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   Today, the New York and the American Stock Exchanges, have been joined by the NASDAQ, and hundreds of local and international Stock Exchanges, that all play a part in the national and global economy. Many stocks that were deemed not good enough for the NYSE, were traded outside on the curbs. This so called "curb trading," has now become the American Stock Exchange (AMEX). On October 19, 1987 the stock market plunged 508 points, or 22 percent of the total market value. It was the worst crash, since 1927 which signaled the Great Depression. What brought about this crash, why such a drop in such a little time? One major reason for the crash was fear. Fear of a correction. Fear of a drop. Fear of being to late to get out. The 1980s had brought large stock increases, people had been making fortunes on the huge surges in the stock market. People began to fear that the market wouldn't be able to go up forever, and eventually it would fall, and create what is called a correction. The fear began to accumulate around October 15th, when The Wall Street Journal published an article entitled, "Stocks May Face More than a Correction." The morning of 1987, began with a quick loss of around 150 points. Although, the market did rebound a little before noon, the landslide had begun, and the market was losing too fast to hold back. Many of the specialists, whose job it is to negotiate the trades between sellers and buyers, were going out of business, because the rules state that they must purchase stocks that cannot be sold. In the end, the market plunged, and after the closing bell rang in the NYSE, there was silence between the brokers. People were speechless, many broke.  The most basic order is the market order, where you just ask the broker to buy or sell your stocks at the best price he can get his hands on. Another type of order which takes more research and predicting on your part is a limit order. In a limit order, you tell the broker to trade only when the stock is at a certain price or better. A stop order is an order which can save you from extreme loss. In a stop order, you tell the broker to sell your shares if the stock drops too low, and you tell him the price not to let it drop below.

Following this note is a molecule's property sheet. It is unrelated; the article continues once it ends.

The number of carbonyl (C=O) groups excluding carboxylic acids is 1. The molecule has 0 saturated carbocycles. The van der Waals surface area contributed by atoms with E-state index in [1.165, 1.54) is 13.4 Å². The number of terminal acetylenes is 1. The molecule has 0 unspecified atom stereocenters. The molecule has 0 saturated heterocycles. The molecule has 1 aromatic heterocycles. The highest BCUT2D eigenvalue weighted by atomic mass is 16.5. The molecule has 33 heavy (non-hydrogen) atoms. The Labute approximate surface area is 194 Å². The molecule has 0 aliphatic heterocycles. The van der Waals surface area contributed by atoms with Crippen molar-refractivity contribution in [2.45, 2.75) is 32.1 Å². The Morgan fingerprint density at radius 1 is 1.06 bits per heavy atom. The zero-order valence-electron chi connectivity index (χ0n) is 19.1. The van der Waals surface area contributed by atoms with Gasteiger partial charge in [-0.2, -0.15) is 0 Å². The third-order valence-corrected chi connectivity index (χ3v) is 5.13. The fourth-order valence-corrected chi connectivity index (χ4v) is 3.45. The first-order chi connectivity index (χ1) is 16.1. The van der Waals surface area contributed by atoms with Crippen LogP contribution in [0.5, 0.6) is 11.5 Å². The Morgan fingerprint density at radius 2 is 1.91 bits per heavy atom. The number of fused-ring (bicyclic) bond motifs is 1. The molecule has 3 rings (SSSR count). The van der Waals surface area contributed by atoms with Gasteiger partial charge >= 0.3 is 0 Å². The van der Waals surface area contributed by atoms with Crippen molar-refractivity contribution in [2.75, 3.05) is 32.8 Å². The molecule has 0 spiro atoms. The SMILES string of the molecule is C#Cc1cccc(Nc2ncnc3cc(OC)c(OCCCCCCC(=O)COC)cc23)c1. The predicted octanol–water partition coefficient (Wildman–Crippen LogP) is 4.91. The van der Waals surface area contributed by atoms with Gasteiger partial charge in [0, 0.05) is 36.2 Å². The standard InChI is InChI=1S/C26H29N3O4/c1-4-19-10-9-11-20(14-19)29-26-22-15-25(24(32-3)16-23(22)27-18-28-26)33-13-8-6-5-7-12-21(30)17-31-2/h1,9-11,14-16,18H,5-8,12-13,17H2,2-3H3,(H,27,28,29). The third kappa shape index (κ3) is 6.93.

Why does the stock market go up and down? Theses fluctuations occur partly because companies make money, or lose money, but it is much more involved than that. A stock is only worth what someone will pay for it. Usually, if a company makes a lot of money, its value rises, because people are willing to pay more for a company's stock if the company is doing well. There are many other factors that affect the value of stocks. One example is interest rates, or the amount of money you have to pay a bank to loan money, or how much it has to pay you to keep your money in their bank. If interest rates are high, stock prices generally go down
  Use neural nets, price forecasting, and an amazing array of proprietary indicators in your own trading. Once accessible only to select CTAs and floor traders, these tools are now available to private traders for their own use. Try it fora day, and we guarantee you'll never want to go back to your old charting software!  This software will make you money !

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MarketRiders will never advise you to chase a hot stock tip in your retirement portfolio. In fact, we won't advise you to pick individual stocks at all. Instead, we'll suggest a portfolio of entire markets: US stocks, bonds, foreign and emerging market stocks, commodities, and real estate. These are called asset classes.


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